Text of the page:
To have a balanced budget is not. To have full pews or well built buildings is not. The beauty of the Church, her adornments, are the sacraments; the preaching and teaching, the prayers, psalms, and the hymns of the Church; these are the well-built building.

We hear a lot these days about radicalized Muslims. But what of the radicalized Christian? The radicalized Muslim is the one that plots and plans and carries out the will of Allah, which is to destroy everything and everyone because Allah’s real name is Satan. So let us learn from the heathen even as our Lord says that the sons of this age are more shrewd in dealing with themselves than the sons of light. Let us learn what it means to be radicalized. To plot and plan and carry out the will of our Father. But our plotting is to simply teaching our household the Small Catechism and read the Bible with them, teaching them daily prayer. Our planning is to be ready in season and out of season to give a defense of the hope that is in us; to love all people and to do them good. Our planning is to give our money as an offering so that the preaching and teaching of the gospel will continue. If you give money to help the budget then thank you, for by your vote you’ve promised to do so. But let’s make sure the budget is in service of preaching and teaching, the true beauty and needs of the church.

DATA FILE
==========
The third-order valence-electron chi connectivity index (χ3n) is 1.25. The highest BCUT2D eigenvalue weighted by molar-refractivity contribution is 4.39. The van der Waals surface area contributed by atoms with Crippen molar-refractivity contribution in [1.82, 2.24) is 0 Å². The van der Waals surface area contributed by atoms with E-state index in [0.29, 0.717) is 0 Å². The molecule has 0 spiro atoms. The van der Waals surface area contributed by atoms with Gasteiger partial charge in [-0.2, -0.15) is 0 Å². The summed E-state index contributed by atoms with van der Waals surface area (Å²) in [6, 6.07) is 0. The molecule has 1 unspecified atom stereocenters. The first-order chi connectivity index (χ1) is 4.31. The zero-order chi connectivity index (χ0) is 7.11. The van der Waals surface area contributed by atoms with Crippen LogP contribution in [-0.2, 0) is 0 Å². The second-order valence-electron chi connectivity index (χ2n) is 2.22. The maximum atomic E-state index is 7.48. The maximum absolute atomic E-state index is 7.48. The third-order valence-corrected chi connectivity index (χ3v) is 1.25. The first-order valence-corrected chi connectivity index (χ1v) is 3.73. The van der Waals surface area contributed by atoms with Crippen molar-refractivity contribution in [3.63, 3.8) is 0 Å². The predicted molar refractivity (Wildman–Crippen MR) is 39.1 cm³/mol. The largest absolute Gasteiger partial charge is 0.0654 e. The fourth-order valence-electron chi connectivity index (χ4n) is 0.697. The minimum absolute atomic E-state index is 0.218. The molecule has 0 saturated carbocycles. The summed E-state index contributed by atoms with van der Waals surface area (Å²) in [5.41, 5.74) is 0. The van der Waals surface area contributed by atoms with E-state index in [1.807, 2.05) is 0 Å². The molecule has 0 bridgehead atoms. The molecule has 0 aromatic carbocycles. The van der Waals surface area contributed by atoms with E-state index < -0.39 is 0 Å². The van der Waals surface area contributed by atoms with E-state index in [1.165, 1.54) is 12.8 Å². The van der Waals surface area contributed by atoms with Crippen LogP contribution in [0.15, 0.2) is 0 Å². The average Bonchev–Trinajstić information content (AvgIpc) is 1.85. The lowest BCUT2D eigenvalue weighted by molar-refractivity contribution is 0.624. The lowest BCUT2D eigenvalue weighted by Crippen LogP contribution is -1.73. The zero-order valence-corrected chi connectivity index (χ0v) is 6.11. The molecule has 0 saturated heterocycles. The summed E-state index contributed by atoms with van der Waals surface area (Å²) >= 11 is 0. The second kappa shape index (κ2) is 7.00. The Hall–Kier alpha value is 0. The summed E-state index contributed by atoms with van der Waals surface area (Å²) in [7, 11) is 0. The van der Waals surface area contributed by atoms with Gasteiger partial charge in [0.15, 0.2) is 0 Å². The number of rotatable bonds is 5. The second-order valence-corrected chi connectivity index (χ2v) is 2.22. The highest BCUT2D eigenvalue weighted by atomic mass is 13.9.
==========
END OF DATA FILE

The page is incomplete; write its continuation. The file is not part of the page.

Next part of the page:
The will of our Father, Jesus says, is to believe on Him whom He has sent. The radicalized Christian prays and attends the Lord’s gathering. As a result, the Christian then gives to the poor and loves his neighbor. Those are fruits. They are not the vine. Christ is the vine.

The Lord Jesus doesn’t have flash and flare by the world’s standards and many are scandalized by His deeds. But He is the One to come and we shall not wait for another. He comes with the medicine of immortality. He comes to set the prisoners of sin and hell free; to loose the bonds of slavery to sin and death that you may be free indeed: free to worship Him without fear, holy and righteous in His sight all the days of your life.

Here He comes. By His word. His word that fills your ears and swells your heart to call upon Him who is your Lord and God.

+ In Nomine Iesu +